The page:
IT Security BS Degree Completed, Now What?

Yes, I finally finished my BS degree in IT Security a few months ago (little late with the message, I know). I feel that I learned more about IT Security related topics in the past few months due to already being in the IT Security position at work so the last few classes were somewhat easy. My last course was Linux as I wrote about before so I've been concentrating on learning as much about Linux security as time will allow during work. We have a few Linux devices here but I've mostly been learning penetration testing and vulnerability scanning with the help of Kali Linux (formerly known as Backtrack). I've been successful on a couple of social engineering attacks on a lab network and just making sure I do what I can to be ready to do some real testing on our network when appropriate. I see how even the good hackers can get in trouble, if you do not know what you are doing, it is very easy to take down a network, PC or server. I'll post more soon with maybe an example of some of the tricks I've learned. 

Hard drive dead, no backup!

Most of you know that this blog discusses computer related topics such as troubleshooting, virus protection and system recovery. There are more topics as well and in the system recovery category, I guess I should discuss more on hard drive backups. About two weeks ago, my 1TB hard drive died and I was unable to recover all my data (more on this in a minute). I had no recent backup stored somewhere else so I had to realize that I had lost that data forever unless I were to pay for a data recovery company to attempt to recover my data for me but those places are usually very expensive. After thinking about that option for a few days, I realized that 99% of my data was not critical to begin with so I began to relax. My wife on the other hand realized the fact that most of our recent pictures of our family had been lost because she was copying them to my hard drive.Being in the IT industry for over 10 years now, you would think I would know to back up my data on a regular basis. Truth is, I do know it, but was just lazy enough to think it would not happen to me. Anyway......I learned my lesson.

So, after she told me that, I decided to attempt to recover the data. I hooked up my hard drive with an external USB connector that allowed to me to see some of the data but not all of it. I recovered most of the pictures that she saved but the rest of the hard drive was corrupt. She is happy and now I will discuss what I should have done from the start:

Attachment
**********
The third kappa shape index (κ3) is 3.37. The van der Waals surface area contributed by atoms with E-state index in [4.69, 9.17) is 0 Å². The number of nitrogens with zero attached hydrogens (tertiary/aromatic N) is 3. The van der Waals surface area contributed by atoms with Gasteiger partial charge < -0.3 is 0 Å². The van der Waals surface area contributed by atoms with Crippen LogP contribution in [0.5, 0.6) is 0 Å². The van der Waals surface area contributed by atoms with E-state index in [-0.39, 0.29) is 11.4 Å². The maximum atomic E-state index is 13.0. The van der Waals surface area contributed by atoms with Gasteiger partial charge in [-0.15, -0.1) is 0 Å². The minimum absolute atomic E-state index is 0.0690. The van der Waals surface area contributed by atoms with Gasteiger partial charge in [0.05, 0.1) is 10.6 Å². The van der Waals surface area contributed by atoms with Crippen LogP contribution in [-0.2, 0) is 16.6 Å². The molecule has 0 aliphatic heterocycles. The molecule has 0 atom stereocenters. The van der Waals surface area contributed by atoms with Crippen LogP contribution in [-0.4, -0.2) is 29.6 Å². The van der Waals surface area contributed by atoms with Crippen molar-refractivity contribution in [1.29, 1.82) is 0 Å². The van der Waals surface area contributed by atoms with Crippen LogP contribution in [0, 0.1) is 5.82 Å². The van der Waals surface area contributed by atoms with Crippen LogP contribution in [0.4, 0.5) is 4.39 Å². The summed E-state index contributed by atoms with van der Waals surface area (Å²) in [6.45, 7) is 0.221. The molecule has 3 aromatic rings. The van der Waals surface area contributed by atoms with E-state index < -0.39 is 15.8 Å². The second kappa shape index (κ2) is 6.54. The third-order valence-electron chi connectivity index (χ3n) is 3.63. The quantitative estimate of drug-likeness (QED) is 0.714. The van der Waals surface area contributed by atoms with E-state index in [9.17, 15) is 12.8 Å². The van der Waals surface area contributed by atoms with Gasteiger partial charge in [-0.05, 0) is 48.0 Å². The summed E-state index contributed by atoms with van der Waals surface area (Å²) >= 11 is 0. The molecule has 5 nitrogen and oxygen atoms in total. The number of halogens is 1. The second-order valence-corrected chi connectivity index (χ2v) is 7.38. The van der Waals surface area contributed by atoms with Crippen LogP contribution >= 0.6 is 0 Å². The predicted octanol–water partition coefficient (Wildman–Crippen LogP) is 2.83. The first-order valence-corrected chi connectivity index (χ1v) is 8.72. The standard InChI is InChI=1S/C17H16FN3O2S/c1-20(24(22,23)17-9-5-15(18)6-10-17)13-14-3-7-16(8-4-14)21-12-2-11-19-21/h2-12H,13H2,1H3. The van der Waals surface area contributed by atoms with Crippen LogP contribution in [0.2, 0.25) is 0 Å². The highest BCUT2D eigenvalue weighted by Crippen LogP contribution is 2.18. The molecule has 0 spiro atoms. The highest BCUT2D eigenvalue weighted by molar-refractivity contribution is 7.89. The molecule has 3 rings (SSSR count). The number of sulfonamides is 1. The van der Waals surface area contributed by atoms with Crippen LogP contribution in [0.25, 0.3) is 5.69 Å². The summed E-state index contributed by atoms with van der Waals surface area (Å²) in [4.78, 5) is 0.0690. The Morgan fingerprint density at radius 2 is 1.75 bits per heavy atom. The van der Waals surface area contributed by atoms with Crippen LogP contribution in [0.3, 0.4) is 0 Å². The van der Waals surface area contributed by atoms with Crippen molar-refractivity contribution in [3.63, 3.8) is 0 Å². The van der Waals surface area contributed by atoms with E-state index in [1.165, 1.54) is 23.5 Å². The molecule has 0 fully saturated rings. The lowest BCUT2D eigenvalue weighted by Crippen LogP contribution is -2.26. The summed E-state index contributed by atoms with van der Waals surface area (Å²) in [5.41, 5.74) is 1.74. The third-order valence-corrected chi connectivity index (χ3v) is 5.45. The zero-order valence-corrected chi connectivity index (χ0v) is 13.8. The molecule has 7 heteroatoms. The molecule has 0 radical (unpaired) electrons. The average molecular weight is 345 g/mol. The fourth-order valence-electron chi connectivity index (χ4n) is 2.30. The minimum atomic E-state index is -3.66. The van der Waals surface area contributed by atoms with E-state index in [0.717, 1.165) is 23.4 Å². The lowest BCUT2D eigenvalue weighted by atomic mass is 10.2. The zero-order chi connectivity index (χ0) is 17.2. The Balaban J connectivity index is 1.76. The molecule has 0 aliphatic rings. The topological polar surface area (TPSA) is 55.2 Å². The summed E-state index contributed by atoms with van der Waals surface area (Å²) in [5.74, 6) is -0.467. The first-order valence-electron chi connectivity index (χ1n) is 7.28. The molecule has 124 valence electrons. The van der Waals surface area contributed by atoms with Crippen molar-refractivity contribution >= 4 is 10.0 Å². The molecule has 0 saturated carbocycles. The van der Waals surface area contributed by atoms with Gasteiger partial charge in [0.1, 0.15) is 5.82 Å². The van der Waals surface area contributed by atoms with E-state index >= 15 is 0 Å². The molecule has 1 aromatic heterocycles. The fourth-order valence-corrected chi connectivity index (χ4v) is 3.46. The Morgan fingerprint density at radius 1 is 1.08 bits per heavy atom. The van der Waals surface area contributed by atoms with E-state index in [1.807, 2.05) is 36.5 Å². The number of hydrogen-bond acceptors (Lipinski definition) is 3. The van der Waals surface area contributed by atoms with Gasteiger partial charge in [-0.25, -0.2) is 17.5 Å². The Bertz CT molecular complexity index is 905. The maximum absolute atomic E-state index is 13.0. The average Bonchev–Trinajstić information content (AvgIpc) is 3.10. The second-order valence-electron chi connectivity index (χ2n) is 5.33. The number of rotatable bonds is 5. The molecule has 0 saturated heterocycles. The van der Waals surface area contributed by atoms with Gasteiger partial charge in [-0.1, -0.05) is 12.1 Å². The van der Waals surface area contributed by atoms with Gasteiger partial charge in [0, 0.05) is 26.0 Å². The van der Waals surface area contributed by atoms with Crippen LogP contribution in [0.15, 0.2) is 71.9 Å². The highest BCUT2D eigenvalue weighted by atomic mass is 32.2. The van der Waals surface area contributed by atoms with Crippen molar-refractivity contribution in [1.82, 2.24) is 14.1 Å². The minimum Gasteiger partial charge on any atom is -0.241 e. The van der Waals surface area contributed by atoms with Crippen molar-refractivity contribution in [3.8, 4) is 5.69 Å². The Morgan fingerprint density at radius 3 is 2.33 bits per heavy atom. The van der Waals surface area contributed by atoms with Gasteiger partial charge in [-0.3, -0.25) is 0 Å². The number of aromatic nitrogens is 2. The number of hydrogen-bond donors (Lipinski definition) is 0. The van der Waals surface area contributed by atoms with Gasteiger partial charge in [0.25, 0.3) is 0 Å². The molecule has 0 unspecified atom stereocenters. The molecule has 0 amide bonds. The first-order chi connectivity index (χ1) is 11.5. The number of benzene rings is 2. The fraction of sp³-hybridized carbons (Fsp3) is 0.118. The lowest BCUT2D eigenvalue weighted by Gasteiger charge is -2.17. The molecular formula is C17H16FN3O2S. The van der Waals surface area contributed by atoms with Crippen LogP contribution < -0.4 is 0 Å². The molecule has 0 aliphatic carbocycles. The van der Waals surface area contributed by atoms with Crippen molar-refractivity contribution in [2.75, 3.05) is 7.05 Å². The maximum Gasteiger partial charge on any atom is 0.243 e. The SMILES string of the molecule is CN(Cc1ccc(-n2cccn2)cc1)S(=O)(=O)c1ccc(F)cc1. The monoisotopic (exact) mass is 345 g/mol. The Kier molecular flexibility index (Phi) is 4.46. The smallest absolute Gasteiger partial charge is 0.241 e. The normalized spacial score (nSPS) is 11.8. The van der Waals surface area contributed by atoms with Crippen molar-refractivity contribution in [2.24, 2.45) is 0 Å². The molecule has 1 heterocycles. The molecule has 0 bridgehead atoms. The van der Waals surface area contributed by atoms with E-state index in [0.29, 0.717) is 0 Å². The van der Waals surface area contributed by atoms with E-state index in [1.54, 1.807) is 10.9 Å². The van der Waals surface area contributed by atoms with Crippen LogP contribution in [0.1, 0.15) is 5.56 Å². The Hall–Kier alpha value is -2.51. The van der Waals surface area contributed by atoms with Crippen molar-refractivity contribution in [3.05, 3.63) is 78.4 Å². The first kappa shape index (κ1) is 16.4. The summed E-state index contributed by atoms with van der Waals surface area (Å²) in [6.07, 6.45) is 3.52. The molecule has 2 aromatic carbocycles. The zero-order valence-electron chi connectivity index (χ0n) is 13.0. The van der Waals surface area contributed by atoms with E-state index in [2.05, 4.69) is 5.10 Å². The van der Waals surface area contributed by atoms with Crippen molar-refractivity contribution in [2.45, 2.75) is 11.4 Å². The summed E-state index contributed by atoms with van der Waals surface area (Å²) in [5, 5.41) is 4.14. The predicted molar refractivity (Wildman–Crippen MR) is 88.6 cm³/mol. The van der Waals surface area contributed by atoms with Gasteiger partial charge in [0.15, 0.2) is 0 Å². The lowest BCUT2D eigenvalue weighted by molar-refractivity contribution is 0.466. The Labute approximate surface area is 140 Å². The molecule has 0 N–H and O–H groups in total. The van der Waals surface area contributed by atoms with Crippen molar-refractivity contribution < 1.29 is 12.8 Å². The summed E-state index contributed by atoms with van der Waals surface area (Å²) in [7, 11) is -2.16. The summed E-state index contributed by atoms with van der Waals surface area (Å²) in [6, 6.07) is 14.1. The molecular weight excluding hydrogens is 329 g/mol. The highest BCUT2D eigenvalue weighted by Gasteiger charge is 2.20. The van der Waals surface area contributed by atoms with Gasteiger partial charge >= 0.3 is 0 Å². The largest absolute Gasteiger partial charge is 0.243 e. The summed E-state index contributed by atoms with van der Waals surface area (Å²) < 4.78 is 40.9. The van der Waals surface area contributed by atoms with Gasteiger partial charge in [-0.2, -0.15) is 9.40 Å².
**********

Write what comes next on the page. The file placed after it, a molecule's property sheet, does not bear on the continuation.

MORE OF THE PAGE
1) Backup data regularly! This is essential for critical data such as financial and personal documents. There are multiple ways to backup data and for the sake time, I would recommend for starters, just use an external USB hard drive. 

2) Backup your backup data regularly!  What does this mean? It basically means to keep multiple hard drive backups. Why, because that shiny new external drive that you just purchased could go bad at any time too. So the best way to keep your data safe is to have multiple backups available.

3) Take advantage of free online hard drive backup options.  There are multiple online backup sites these days so I will just recommend a few that I have heard of that again are FREE up to a certain amount of data. If you want to back up a huge chunk of hard drive data, you will have to cough up some cash to do so with these sites. 

 ***Warning*** Never use an online site to backup certain critical data if you do not feel comfortable that your data will be safe or not. (Most) of these companies do encrypt the data that they backup but it is online and using their storage servers so just be careful on what you decide to backup. A website that I would recommend is Sugarsync. They accomplish the following:

It will automatically synchronize/backup your documents and has the security features below:
- Files are transmitted encrypted (128 bit AES) via SSL using a once only key.
- At the SugarSync end they are stored encrypted on one server and the keys stored on another.
- The keys are random and not generated from email addresses.
- Keys are accessible to some SugarSync employees, hence also files could be provided by SugarSync in response to a court order or search warrant.
- There is no encryption key stored on your computer.
You just select folders to be synced using check boxes and exclude sub folders not to be synced. For those wanting a special folder like Dropbox (another popular option), SugarSync also provides one called Magic Briefcase and there is a non-synced Web Archive.

In the end, Dell replaced my hard drive under warranty since it was less than 3 years old, but recovering all of my data would have cost me anywhere between $300-$2,000 depending on how bad the condition of the drive is. 

What do you use for data backups? Would you consider using an online backup solution? 


Power Supply or Systemboard?

A few days ago, a friend of mine asked me to fix his PC that would not turn on. I asked him all of the usual questions: (as I was thinking in my head is it going to be the power supply or systemboard?)

When did this start?
Last night when I was trying to turn it on.

What happened before this? The computer just shut off by itself.
Has it ever done this before? No

So from there, I began thinking in my head on at least 3 reasons why a computer would not turn back on:

1) The power supply unit (PSU) is dead.
2) The systemboard is dead.
3) The CPU is dead.

Based on 10 years of experience, these are the top 3 reasons that a computer would not turn back on after pressing the power button. I agreed to take the computer home and begin troubleshooting. First thing I did was clean the inside of the PC since it was full of dust. I have had other instances where a PC did not power on and after cleaning out the dust, it was perfectly fine again. Next, I tried turning on the computer and obviously, it did not power fans running....nothing. BUT, the green light on the power supply was working as well as the little LED light on the systemboard. Although I initially thought that the PSU was infact dead, I started doubting myself after reading some online troubleshooting about this type of issue.

Sidenote: Always go with your gut instinct....I am learning that this is true for multiple things in life. 

So since at this point thinking that the power supply is dead, I tell the client that either the systemboard or CPU are most likely the issue. I advised them that unless we replace both at once, it is difficult to tell which one might be bad. I took a chance thinking it was the systemboard so I purchased a replacement one online and tested it. Guess what.....SAME ISSUE!!! The computer still did not turn on!